There were definite Communist sympathies expressed in these statements. The links between the cultural clubs and communism were undeniable, tied heavily to the status of most Yugoslav immigrants as workers and farmers, many of whom left their home country due to crippling poverty and little hope of a better future.
Being politically active made the clubs a powerful force for good: during the Second World War they were some of the biggest and most regular fundraisers for local soldiers, as well as for aid for Yugoslav civilians and Russian troops. Every meeting, dance, and dinner included a fundraising drive, and most Yugoslavs gave money regularly to war funds, as well as buying official savings bonds. The strength of Yugoslav unity was unquestionable. What is less clear is how many of the club members were simply attending a dance or a dinner, and how many of the expat Yugoslav community strongly believed in what they were promoting.
Croatian loyalties, Communist politics
Yugoslav politics in the 20th century were complex. Technically a united country, Croatia and Serbia were still individual states at an uneasy truce, and cultural tensions ran high. The official government line was one of unity, modernity, and peace, and for migrant Croatians like those who lived in Spearwood the sentiment may have carried some weight. Far from home, the idea of a culturally united Yugoslavia was a pleasant image to carry around as they struggled to make ends meet under difficult and trying circumstances.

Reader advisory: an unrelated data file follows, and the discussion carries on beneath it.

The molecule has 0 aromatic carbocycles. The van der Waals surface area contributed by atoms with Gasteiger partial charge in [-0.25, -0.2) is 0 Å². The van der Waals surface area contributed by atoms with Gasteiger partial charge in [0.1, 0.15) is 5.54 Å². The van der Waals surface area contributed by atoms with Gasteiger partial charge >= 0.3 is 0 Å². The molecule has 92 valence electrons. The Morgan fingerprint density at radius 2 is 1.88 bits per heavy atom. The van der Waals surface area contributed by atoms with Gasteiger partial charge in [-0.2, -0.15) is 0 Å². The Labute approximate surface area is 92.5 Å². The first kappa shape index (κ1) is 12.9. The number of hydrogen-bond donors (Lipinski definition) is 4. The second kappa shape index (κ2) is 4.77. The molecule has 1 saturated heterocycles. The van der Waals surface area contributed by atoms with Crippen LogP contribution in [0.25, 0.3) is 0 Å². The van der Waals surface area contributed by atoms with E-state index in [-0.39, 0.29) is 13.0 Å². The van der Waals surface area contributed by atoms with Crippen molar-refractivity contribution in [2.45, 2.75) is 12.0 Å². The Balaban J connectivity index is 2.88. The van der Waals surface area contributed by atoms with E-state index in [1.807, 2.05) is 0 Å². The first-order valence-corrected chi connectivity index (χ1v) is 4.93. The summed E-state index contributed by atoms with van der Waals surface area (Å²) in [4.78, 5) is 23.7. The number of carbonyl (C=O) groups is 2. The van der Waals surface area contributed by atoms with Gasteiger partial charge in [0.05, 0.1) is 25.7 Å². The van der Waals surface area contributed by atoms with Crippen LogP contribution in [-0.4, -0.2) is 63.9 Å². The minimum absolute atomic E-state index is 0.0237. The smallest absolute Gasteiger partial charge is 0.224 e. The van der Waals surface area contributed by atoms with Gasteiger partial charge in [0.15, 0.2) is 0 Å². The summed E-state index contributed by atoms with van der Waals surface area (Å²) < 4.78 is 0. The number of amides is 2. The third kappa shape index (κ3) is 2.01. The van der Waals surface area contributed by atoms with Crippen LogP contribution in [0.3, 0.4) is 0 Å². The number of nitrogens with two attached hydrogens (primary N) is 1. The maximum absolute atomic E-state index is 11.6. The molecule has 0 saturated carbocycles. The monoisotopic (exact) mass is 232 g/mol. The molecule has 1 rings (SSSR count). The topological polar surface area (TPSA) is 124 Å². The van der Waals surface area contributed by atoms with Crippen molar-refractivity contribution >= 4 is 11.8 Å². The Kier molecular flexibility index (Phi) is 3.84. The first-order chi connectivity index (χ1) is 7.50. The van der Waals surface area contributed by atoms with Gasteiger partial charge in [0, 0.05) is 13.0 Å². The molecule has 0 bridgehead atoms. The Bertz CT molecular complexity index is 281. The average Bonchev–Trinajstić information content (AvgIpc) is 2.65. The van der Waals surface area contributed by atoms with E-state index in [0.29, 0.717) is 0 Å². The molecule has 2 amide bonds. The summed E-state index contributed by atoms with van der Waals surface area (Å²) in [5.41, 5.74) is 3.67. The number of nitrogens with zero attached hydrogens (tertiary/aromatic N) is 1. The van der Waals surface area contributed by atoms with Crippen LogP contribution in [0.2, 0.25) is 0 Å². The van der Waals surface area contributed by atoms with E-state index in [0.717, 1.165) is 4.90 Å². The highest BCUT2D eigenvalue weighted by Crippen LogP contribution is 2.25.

But politically, they were much further from unity than any official statements demonstrated. YIA clubs were often directly or indirectly critical of the Yugoslav government and its treatment of workers and peasants, and - perhaps fuelled by the distance between them and any retribution - vocal with demands for bettering the lot of the common Yugoslavian people.
Nicholas Marich, Yugoslav Consul
Their opposition came in the form of the official Yugoslav government mouthpiece, the Western Australian Yugoslav Consul. Appointed in 1929, Nicholas Marich was a long-time Spearwood resident who had been an active member of the Yugoslav community since his arrival in the early 1910s. He had begun his West Australian life on the Goldfields at Kalgoorlie, becoming a naturalised citizen and joining the army as a private during WWI.